Extension of Time Claims
By Blaise Alexander, Solicitor, Property, Construction and Planning Law, Lovegrove Smith & Cotton
Unforseen delays in completion times for commercial and domestic building projects can result in potentially exorbitant claims for liquidated damages which could financially cripple a builder.
It is essential that a builder understand the necessities of how and when to file an Extension of Time (“EoT”) claim in order to protect themselves from the possibly disastrous results of delays which are not accounted for in the contract.
A builder is required to make allowances in the estimated time for completion of the contracted building works for reasonable and foreseeable delays, such as those caused by inclement weather, weekends, public holidays, RDO’s; and other foreseeable breaks; and any other reasonable delays having regard to the nature of the contract.
As soon as a builder becomes aware that it is likely for any reason that the project will not be finished by the completion date they must give the owner written notice and make an EoT claim, stating that the delay has been occasioned, the reasons and possible duration of the delay.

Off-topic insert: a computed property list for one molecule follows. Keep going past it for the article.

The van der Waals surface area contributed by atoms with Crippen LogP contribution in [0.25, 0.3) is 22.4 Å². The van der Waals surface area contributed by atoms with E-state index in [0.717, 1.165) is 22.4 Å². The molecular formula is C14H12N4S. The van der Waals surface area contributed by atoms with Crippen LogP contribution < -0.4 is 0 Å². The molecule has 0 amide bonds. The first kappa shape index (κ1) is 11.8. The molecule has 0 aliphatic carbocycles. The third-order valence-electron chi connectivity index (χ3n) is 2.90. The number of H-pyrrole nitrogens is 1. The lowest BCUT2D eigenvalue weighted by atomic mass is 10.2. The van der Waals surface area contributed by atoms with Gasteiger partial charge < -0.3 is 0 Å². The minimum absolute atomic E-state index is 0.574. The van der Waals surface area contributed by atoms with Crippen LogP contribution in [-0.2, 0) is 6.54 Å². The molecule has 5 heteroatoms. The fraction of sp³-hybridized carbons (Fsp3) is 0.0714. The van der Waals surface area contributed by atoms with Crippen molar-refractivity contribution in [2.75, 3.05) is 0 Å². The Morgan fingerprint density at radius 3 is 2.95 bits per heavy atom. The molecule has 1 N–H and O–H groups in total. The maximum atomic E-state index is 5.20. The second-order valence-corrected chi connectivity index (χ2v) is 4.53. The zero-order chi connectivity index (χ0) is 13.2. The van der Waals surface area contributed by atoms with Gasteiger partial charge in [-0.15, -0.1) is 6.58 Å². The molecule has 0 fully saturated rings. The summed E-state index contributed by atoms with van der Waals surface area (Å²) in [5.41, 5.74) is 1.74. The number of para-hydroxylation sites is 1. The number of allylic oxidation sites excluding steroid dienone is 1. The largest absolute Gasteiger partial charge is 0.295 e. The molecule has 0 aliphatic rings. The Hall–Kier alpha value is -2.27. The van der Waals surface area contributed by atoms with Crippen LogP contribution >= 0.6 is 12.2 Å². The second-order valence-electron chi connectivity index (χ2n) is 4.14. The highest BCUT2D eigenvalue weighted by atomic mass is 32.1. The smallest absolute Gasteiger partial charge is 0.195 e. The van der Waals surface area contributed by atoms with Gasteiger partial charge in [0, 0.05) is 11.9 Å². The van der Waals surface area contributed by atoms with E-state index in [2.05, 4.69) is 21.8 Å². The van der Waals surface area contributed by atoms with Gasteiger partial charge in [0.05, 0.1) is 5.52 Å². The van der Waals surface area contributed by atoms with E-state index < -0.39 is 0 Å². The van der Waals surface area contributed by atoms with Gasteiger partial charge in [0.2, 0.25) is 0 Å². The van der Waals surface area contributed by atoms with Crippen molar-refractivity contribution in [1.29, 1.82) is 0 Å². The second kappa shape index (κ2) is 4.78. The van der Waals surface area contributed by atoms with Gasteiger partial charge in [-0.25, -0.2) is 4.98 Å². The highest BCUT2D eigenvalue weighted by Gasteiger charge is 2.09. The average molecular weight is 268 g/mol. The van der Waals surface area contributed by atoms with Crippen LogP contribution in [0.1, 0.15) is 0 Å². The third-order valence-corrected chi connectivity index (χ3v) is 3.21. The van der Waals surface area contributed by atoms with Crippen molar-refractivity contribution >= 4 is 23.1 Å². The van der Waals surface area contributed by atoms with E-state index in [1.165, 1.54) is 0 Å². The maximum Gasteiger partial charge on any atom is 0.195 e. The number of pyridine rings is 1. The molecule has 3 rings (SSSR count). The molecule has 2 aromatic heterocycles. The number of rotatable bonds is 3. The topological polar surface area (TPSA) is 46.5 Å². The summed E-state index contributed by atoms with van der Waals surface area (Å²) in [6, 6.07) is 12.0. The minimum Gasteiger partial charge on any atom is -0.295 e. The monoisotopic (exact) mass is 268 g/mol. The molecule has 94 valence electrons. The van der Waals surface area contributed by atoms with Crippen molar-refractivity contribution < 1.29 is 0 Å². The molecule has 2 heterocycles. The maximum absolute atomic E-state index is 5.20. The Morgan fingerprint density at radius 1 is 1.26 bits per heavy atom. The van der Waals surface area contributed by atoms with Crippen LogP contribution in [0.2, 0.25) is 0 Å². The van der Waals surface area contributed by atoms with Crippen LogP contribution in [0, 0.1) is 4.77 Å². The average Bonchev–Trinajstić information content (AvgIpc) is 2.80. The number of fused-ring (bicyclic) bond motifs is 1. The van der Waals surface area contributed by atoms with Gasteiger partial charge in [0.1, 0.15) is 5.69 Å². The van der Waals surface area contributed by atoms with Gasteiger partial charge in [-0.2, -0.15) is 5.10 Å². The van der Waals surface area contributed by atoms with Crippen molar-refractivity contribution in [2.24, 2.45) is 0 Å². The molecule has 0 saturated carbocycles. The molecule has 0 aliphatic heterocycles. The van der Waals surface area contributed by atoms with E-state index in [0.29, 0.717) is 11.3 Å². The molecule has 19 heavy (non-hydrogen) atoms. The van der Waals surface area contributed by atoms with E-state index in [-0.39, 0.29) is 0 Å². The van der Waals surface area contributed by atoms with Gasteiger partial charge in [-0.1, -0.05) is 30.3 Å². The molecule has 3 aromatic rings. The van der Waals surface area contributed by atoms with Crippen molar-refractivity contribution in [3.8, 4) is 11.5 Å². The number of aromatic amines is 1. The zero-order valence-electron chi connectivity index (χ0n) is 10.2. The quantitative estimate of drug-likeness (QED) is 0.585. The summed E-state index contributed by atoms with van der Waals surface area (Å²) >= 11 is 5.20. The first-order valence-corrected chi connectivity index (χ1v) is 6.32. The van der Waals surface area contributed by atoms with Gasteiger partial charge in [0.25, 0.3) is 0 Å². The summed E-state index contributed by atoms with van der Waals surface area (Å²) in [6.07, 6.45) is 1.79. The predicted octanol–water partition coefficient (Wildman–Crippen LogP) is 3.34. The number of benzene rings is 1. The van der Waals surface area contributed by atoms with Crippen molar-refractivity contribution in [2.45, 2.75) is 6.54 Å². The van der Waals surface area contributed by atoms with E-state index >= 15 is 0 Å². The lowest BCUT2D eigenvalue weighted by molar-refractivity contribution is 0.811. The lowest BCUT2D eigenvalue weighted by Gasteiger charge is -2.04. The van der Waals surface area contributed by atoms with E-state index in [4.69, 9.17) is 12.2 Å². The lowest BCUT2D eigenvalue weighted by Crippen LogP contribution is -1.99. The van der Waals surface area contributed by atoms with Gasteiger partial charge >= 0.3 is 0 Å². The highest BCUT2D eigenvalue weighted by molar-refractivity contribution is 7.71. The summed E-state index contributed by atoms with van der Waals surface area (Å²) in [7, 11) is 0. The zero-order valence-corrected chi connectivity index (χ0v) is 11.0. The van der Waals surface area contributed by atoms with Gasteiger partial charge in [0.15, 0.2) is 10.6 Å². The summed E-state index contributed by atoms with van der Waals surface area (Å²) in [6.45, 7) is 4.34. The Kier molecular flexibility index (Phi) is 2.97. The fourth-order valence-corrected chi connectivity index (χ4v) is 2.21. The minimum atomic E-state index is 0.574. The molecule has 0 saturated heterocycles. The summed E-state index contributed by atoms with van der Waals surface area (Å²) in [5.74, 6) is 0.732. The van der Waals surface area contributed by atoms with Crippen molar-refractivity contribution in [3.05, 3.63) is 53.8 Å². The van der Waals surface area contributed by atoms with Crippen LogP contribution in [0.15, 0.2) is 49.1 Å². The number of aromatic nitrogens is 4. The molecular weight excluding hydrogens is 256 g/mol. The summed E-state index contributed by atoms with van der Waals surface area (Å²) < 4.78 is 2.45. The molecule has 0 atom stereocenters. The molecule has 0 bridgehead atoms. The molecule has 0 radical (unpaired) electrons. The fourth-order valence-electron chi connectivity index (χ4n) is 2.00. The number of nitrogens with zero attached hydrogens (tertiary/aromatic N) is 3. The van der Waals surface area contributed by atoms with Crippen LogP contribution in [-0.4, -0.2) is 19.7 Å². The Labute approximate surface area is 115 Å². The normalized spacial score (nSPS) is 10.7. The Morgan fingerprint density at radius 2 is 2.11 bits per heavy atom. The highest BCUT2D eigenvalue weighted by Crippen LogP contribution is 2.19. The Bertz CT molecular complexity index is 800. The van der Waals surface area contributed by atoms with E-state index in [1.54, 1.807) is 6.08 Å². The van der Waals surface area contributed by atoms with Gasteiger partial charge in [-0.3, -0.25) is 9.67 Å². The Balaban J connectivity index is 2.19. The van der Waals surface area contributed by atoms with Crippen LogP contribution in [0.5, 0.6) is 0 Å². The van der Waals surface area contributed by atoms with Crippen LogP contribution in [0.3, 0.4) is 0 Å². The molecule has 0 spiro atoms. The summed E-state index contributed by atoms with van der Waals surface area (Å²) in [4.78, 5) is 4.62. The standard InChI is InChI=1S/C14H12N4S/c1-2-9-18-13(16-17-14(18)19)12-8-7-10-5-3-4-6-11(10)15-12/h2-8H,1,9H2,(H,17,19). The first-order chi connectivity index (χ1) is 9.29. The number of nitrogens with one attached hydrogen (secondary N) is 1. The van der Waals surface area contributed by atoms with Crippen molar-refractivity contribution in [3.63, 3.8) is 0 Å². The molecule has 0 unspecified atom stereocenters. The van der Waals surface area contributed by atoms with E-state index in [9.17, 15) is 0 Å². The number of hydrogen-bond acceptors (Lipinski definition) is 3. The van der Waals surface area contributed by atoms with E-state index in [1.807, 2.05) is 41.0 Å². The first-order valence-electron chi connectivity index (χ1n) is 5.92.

Beware that for some EoT claims, particularly in commercial contracts, there is a strict timeframe, in some instances two days, for notifying an owner of a delay and making a claim in writing.
- Inclement weather and its effects (over and above that specified in the contract);
- Industrial disputes or action affecting the work of tradespeople, manufacturers or supply of materials;
- Disputes with neighbouring owners or residents or threatened proceedings, that are not the builders fault;
- Anything done or not done by the owner or an agent of the owner;
- A delay in getting an approval, provided it is not the builder’s fault;
- Any other cause that is beyond the builder’s direct control;
- Suspension of works by the builder.
There are provisions for the owner to wholly or partly dispute the EoT claim, so a builder must be clear about whether they are entitled to an EOT, or they may expose themselves to liability for damages. In a commercial project this could result in increased costs of possibly thousands of dollars per day/week.
It is vital that you seek professional legal advice when faced with unexpected delays in the project which could result in huge liquidated damages claims later on. Professional legal advice should immediately be sought where there is a disputed EoT claim.
By Blaise Alexander, Solicitor, Lovegrove Smith & Cotton
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© Lovegrove Smith & Cotton 2014